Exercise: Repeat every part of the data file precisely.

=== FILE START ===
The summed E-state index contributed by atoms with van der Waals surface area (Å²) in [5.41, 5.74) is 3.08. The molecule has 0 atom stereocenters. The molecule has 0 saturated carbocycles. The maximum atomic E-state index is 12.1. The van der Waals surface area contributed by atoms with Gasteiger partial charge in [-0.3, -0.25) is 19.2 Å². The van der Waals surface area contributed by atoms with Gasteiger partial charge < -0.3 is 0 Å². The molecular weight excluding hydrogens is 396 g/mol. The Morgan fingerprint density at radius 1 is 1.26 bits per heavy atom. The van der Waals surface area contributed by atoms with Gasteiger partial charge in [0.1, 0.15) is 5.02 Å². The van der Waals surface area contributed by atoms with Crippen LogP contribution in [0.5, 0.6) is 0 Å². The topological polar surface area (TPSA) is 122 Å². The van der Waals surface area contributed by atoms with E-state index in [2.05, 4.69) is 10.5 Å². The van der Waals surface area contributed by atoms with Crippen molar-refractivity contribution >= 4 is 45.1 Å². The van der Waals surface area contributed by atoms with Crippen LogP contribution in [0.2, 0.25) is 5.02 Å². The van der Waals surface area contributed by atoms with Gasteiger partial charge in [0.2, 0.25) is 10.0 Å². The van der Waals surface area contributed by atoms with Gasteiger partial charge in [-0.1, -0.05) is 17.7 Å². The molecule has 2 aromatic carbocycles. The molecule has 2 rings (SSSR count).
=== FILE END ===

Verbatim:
The summed E-state index contributed by atoms with van der Waals surface area (Å²) in [5.41, 5.74) is 3.08. The molecule has 0 atom stereocenters. The molecule has 0 saturated carbocycles. The maximum atomic E-state index is 12.1. The van der Waals surface area contributed by atoms with Gasteiger partial charge in [-0.3, -0.25) is 19.2 Å². The van der Waals surface area contributed by atoms with Gasteiger partial charge < -0.3 is 0 Å². The molecular weight excluding hydrogens is 396 g/mol. The Morgan fingerprint density at radius 1 is 1.26 bits per heavy atom. The van der Waals surface area contributed by atoms with Gasteiger partial charge in [0.1, 0.15) is 5.02 Å². The van der Waals surface area contributed by atoms with Crippen LogP contribution in [0.5, 0.6) is 0 Å². The topological polar surface area (TPSA) is 122 Å². The van der Waals surface area contributed by atoms with E-state index in [2.05, 4.69) is 10.5 Å². The van der Waals surface area contributed by atoms with Crippen molar-refractivity contribution >= 4 is 45.1 Å². The van der Waals surface area contributed by atoms with Crippen LogP contribution in [0.2, 0.25) is 5.02 Å². The van der Waals surface area contributed by atoms with Gasteiger partial charge in [0.2, 0.25) is 10.0 Å². The van der Waals surface area contributed by atoms with Gasteiger partial charge in [-0.1, -0.05) is 17.7 Å². The molecule has 2 aromatic carbocycles. The molecule has 2 rings (SSSR count).